Keywords Food safety food hygiene food handlers hygiene kitchen and equipment hygiene nutrition. Introduction The diseases caused by food, or the foodborne diseases, are described as the illnesses with which people are infected by the foods they eat [ 1 ]. The factors that affect food safety Foods are the basic building blocks of living things, yet they may pose a threat and become harmful to human health in some situations [ 13 ]. Food hygiene Many factors serve to undermine food hygiene. Make sure that hygienic conditions are provided and maintained during supply and transportation.

Contamination of ready-to-eat foods Purchase foods from reliable suppliers. Storage Contamination Keep foods in wrapped or closed containers. Perform pest control. Reproduction of bacteria Monitor the time and temperature of storage. Preparation Contamination resulting from personal hygiene Wash hands before touching the food. Prevent cross-contamination by surfaces and containers. Separate cooked foods from raw foods.

Use boiling water, especially if the food will not undergo additionally cooking. Reproduction of bacteria Pay close attention to the amount of time foods remain at room temperature. Do not let foods remain at room temperature longer than two hours. Avoid storing too much food in the refrigerator or in the cool spaces in it. Beware of the thermal agitations in long-term cold storage.

Contamination by various sources Wrap the foods appropriately and prevent their direct or indirect contact with raw foods Make sure that the food containers are clean when storing the cooked foods. Re-heating Survival of the bacteria Re-heat the food properly. Service Reproduction of bacteria, production of spores, and toxins Re-heat the food properly. Contamination Do not touch the food with hands.

Serve the food hot. Prevent contact between uncooked foods and unclean containers. Table 1. Personal Hygiene of Food Handlers The food processing stage is one of the most important stages in the food chain, and those responsible for performing the duties involved in this stage assume major responsibilities in the prevention of food poisoning cases [ 46 , 47 ]. Centers for Disease Control and Prevention CDC , one in six Americans or 48 million people get sick with a foodborne illness each year.

These food poisoning outbreaks can involve as few as people, or as many as several thousand victims. The most serious cases of food poisoning are usually caused by various pathogenic bacteria such as E. Fortunately, most cases of food poisoning result in relatively mild acute gastroenteritis which usually resolves within a few days to a few weeks. Most people recover with little or no medical treatment, and usually without any long-term health consequences. A report from the CDC conludes that foodborne illnesses result in approximately 3, deaths and cause nearly , Americans to be hospitalized every year.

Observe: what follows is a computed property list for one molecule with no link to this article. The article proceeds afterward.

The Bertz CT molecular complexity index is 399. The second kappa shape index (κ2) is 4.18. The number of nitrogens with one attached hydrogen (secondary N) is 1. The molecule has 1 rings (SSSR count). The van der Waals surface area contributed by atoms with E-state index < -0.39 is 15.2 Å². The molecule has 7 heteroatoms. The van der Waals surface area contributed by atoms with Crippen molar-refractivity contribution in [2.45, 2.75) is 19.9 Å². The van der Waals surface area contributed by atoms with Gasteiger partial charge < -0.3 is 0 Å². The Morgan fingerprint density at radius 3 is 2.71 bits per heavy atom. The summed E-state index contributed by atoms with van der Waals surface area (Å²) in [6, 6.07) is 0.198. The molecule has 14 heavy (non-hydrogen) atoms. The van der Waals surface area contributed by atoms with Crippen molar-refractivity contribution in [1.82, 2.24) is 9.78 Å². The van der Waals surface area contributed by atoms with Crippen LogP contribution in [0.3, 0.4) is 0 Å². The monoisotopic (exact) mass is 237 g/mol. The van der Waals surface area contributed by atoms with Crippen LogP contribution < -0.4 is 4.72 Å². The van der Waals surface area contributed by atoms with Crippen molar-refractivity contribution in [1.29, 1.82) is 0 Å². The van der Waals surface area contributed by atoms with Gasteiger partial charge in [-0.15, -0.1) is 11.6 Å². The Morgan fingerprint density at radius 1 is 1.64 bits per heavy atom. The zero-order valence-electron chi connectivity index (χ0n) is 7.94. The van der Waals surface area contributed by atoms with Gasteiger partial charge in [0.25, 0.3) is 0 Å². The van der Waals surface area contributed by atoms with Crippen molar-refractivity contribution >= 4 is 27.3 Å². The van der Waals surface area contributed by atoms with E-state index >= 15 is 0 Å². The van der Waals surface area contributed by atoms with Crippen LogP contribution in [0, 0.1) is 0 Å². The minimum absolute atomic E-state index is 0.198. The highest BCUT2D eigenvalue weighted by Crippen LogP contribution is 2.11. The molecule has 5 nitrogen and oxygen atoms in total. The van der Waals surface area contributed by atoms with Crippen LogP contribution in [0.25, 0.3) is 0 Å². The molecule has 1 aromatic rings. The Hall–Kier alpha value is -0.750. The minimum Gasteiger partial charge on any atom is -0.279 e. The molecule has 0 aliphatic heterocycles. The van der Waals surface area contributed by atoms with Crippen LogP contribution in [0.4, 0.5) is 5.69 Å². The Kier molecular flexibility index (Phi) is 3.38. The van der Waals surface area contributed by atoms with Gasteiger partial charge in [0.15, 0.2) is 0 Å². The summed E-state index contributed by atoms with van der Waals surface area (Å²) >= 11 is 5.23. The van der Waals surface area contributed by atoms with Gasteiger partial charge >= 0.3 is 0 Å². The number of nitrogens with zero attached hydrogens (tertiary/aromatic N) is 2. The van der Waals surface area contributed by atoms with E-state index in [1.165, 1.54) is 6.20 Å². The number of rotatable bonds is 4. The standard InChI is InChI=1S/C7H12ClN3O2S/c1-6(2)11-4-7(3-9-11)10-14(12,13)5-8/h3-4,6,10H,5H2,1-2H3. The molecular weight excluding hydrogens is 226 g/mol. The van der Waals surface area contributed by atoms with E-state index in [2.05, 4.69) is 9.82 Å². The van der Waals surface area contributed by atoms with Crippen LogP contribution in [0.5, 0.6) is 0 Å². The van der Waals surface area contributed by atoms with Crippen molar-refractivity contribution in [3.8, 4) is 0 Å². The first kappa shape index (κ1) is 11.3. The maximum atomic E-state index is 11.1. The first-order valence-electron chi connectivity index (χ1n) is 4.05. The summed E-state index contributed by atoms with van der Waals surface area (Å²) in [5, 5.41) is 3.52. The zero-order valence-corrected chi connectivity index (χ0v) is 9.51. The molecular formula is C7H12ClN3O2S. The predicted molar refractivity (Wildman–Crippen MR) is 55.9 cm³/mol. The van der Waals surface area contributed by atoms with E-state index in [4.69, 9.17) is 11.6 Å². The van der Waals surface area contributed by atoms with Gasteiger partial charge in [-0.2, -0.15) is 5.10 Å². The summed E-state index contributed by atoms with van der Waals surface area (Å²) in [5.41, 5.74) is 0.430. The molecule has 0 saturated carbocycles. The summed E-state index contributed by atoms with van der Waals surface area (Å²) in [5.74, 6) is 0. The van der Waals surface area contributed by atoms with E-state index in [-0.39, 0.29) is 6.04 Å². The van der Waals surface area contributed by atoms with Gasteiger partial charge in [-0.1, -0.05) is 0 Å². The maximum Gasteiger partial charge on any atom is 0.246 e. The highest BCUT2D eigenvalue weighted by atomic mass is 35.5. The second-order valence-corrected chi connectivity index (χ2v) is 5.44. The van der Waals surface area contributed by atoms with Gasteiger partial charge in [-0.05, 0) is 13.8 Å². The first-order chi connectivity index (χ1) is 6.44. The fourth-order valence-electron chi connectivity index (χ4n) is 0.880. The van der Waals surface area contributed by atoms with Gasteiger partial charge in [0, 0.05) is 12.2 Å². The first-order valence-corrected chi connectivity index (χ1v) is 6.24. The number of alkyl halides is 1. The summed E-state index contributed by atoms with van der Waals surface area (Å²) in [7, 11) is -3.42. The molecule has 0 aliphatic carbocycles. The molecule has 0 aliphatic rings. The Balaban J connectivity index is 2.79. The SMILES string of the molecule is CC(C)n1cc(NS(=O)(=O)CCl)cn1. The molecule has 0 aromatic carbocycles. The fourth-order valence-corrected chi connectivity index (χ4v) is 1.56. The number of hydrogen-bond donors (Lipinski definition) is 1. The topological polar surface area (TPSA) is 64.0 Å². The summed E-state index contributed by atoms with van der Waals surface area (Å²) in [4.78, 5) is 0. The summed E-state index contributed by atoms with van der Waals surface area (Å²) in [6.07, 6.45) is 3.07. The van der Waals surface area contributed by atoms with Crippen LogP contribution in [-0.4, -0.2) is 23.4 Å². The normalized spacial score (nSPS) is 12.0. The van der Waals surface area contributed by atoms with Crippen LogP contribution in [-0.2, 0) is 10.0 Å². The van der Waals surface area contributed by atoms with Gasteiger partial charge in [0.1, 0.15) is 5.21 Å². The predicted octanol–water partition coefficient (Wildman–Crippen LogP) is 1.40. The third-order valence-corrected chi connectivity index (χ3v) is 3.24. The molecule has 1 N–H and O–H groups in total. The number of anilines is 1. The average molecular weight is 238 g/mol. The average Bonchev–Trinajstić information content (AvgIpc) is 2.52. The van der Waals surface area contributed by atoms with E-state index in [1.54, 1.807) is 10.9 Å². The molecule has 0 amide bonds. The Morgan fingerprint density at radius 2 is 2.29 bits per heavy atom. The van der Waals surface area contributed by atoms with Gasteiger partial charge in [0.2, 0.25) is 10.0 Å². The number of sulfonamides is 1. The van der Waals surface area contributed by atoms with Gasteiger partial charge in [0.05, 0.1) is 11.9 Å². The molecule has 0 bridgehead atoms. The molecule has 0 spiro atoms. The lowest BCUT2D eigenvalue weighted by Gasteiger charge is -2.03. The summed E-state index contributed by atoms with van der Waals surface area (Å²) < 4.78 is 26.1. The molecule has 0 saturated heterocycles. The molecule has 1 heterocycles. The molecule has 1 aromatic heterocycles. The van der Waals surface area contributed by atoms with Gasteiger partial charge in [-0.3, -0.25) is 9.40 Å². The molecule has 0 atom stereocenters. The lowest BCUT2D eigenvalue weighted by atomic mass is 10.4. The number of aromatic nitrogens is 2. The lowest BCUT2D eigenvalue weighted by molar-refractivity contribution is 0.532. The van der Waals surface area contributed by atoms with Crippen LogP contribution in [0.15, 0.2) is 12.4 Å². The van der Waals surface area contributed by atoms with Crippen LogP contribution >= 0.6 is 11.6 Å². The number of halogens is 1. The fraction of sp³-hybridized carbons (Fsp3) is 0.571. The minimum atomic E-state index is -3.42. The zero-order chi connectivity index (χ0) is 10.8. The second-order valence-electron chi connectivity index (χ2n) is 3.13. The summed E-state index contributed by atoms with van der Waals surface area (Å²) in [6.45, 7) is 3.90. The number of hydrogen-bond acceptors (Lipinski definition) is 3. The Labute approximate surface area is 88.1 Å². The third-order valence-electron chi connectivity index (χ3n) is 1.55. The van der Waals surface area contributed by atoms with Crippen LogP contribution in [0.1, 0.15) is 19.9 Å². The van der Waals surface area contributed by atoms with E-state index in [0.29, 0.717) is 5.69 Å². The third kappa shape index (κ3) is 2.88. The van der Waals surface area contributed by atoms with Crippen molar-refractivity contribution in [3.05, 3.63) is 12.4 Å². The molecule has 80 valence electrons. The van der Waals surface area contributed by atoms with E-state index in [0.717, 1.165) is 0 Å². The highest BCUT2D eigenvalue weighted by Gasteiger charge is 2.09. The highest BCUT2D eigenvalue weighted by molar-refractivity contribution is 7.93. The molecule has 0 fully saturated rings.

Some researchers have estimated the annual food poisoning death toll in this country to be as high as 9, Children, pregnant women, elderly adults, and persons who are immunocompromised are the most at risk for suffering complications arising from food poisoning. There are many different infectious diseases that humans can acquire through the consumption of food, water or beverage products which are contaminated with various types of microbial organisms.

Many types of foodborne illness are caused by bacterial pathogens such as Escherichia coli, Salmonella, Listeria, Campylobacter, Shigella, Staphylococcus aureus Clostridium botulinum or Clostridium perfringens. Other foodborne illnesses are caused by viral pathogens such as Hepatitis A or Norovirus.

Certain parasites such as the Toxoplasma gondii species can also cause foodborne illness. Several of these organisms are considered waterborne pathogens which can be transmitted through both drinking water and pool water. Outbreaks of recreational water illness have been linked to contamination of pool water by Shigella, E. Most episodes of food poisoning are relatively isolated incidents involving a single individual or a small number of people who are usually part of a family or other group.

However, there are instances of widespread outbreaks of food poisoning which affect many members of the consuming public. Most widespread outbreaks of foodborne illness involve foods contaminated with E. Humans need only consume a very small number of E. Ingestion of E. Consuming food contaminated with the Camplyobacter jejuni bacterium can cause an infectious gastrointestinal disease known as Camplyobacteriosis and, in some cases, a peripheral nervous system disorder known as Guillain-Barre Syndrome.

Shigella bacteria can also be transmitted via food, thereby resulting in human infection and a disease known as Shigelliosis which sometimes leads to HUS, Reactive Arthritis or a functional gastrointestinal disorder called Post Infectious Irritable Bowel Syndrome. There are many potential defendants in any foreign object or food poisoning lawsuit. In general, any company or individual involved in the production, packaging, storage, distribution, preparation or sale of a recalled or unsafe food or drink product may have potential liability for illness or death suffered by the consumer.